SOME GIFTED SPORTSMEN can spend a lifetime searching for that truly great moment to make their mark in history and never find it. Balbir Singh, who died a few days ago, was not one of them. His career was a relentless series of such moments. Considered among the greatest hockey centre forwards of all time, his resume sparkles with a plethora of gold medals. But it is those big moments that visited Singh again and again. It lay down like a field upon which Singh dashed, the ball glued to his hockey stick, the goal post and history waiting for him.
In 1948, in independent India’s first Olympics – just a year after Independence and Partition, which he had seen closely as a policeman on the streets in Punjab – his squad met their former colonial masters Britain in the finals in Wembley stadium. Singh scored the first two goals that broke the British team down. His teammates scored the other two to give their opponents a 4-0 victory. At the next Olympics in Helsinki, he scored five of India’s six goals in the final against the Netherlands. That record of the most number of individuals goals in a final is still to be broken 68 years later. At the 1956 Olympics final in Melbourne, he captained India to a 1-0 win over Pakistan. It is said that during that final, Singh carried a secret injury – a fracture in one of his fingers. He shouldn’t have played that match. But the coach insisted he play, reasoning that just his name on the team sheet would accrue an advantage. The Pakistani team would have to use two players to mark him, freeing the space up for the other forwards. “The coach said, ‘You just go and stand there’,” Singh once recounted to Fiji Times. “There was a restriction for me to not shake hands with anyone (to keep his injury a secret). Put your hands in pocket or just wave hello.” Much later, he returned to the Indian team once again. This time in 1975, as the country’s inspirational chief coach-cum-manager to help the country win its first and only World Cup title.
Singh emerged in the hockey field at a time of great upheaval and change. A new country was emerging, and past hockey greats from Dhyan Chand’s generation had already hung their boots. Singh’s was an in-between generation, those who were born and had learnt the game in a colonial era, but who thrived on the field in a new country. Singh grew up in the small Punjab town of Moga. The son of a freedom fighter who had been jailed several times, The Indian Express reports that when in 1945, the then Punjab Inspector General of Police, mesmerised by Singh’s skill, commanded his officers to recruit him, the future hockey star fled to Delhi and joined the Central Public Works Department team. A few days later, Singh was brought back to Jalandhar in handcuffs. Either he would have to join Punjab police and play for them or be jailed. He chose the former.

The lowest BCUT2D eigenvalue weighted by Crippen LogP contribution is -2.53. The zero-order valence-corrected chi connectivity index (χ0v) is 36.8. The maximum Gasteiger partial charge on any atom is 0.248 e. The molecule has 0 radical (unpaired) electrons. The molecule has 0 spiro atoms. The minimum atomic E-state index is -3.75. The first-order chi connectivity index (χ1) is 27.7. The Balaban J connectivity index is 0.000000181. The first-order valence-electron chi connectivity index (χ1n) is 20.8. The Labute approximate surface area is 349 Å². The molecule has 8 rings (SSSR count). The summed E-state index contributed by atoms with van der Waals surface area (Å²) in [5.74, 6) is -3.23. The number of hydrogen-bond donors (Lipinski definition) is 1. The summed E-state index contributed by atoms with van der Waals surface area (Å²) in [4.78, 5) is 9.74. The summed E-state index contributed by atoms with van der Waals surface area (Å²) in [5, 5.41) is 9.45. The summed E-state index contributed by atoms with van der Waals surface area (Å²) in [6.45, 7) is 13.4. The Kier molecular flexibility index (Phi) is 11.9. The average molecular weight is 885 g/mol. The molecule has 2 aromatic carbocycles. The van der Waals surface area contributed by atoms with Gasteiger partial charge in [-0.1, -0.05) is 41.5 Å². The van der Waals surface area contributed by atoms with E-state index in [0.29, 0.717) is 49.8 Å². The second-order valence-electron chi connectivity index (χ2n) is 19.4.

When he returned to the team in 1975, this time as the chief coach-cum-team manager, India’s domination of world hockey was coming to an end. Pakistan, Australia and European teams were the new powerhouses. Singh started bringing about changes. Indian hockey had always tended to be dominated by players from Punjab, visible right from the country’s pre-match war cry of ‘Jo Bole So Nihaal, Sat Sri Akal’. Singh changed this, he told later in interviews, to ‘Jo Bole So Hai, Bharat Mata Ki Jai’. He also started a common prayer room. Indian hockey also seemed to suffer from one peculiar issue. One of the 1975 campaign’s heroes, Aslam Sher Khan, revealed in an interview to The Indian Express earlier this month, how despite playing all the matches during the 1974 Asian Games, when the team was scheduled to play Pakistan next, he was nearly dropped. “I got to know that the team management was thinking to drop me. In the last 27 years, no Muslim player had played against Pakistan at any level,” he said.
Singh ensured that no such thing was considered when the team played Pakistan for the 1975 final. In fact, he took Khan to a mosque in Kuala Lumpur before the game. After chatting with the qazi bemused to find a Sikh in his mosque, when Singh turned around, he found the entire Pakistani team sitting behind him. “Jo hum maangne gaye thhe, aapne pehle hi maang liya (what we wanted to ask for, you have already asked for it),” Singh would famously recount their reaction upon seeing him. When the news of his death emerged, some of the warmest praise came from across the border.